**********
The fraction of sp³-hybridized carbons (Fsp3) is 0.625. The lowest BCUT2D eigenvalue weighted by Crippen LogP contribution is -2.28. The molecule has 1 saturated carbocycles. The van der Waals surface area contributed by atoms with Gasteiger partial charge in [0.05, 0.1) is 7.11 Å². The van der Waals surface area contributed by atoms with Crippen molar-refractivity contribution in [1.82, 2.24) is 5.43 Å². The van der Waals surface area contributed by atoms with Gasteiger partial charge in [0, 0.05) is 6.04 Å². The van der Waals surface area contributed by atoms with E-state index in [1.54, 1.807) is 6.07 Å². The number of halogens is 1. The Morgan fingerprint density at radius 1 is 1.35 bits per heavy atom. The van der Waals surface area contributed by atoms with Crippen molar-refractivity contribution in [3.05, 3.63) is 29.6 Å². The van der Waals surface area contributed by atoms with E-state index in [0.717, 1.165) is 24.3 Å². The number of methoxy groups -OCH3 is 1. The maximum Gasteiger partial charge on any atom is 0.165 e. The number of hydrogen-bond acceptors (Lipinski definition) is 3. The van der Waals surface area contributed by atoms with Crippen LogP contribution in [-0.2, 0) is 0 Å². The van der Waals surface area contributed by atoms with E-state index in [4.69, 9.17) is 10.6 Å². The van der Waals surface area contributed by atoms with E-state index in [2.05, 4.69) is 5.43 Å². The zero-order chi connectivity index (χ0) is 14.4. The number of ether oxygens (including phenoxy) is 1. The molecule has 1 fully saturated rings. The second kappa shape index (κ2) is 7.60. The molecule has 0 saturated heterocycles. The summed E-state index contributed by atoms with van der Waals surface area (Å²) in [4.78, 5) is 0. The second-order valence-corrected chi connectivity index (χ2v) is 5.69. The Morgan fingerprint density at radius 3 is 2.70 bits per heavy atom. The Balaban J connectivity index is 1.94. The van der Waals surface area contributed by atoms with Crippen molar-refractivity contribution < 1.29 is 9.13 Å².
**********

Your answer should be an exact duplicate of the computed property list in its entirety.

The fraction of sp³-hybridized carbons (Fsp3) is 0.625. The lowest BCUT2D eigenvalue weighted by Crippen LogP contribution is -2.28. The molecule has 1 saturated carbocycles. The van der Waals surface area contributed by atoms with Gasteiger partial charge in [0.05, 0.1) is 7.11 Å². The van der Waals surface area contributed by atoms with Crippen molar-refractivity contribution in [1.82, 2.24) is 5.43 Å². The van der Waals surface area contributed by atoms with Gasteiger partial charge in [0, 0.05) is 6.04 Å². The van der Waals surface area contributed by atoms with E-state index in [1.54, 1.807) is 6.07 Å². The number of halogens is 1. The Morgan fingerprint density at radius 1 is 1.35 bits per heavy atom. The van der Waals surface area contributed by atoms with Crippen molar-refractivity contribution in [3.05, 3.63) is 29.6 Å². The van der Waals surface area contributed by atoms with E-state index in [0.717, 1.165) is 24.3 Å². The number of methoxy groups -OCH3 is 1. The maximum Gasteiger partial charge on any atom is 0.165 e. The number of hydrogen-bond acceptors (Lipinski definition) is 3. The van der Waals surface area contributed by atoms with Crippen LogP contribution in [-0.2, 0) is 0 Å². The van der Waals surface area contributed by atoms with E-state index in [4.69, 9.17) is 10.6 Å². The van der Waals surface area contributed by atoms with E-state index in [2.05, 4.69) is 5.43 Å². The zero-order chi connectivity index (χ0) is 14.4. The number of ether oxygens (including phenoxy) is 1. The molecule has 1 fully saturated rings. The second kappa shape index (κ2) is 7.60. The molecule has 0 saturated heterocycles. The summed E-state index contributed by atoms with van der Waals surface area (Å²) in [4.78, 5) is 0. The second-order valence-corrected chi connectivity index (χ2v) is 5.69. The Morgan fingerprint density at radius 3 is 2.70 bits per heavy atom. The Balaban J connectivity index is 1.94. The van der Waals surface area contributed by atoms with Crippen molar-refractivity contribution < 1.29 is 9.13 Å².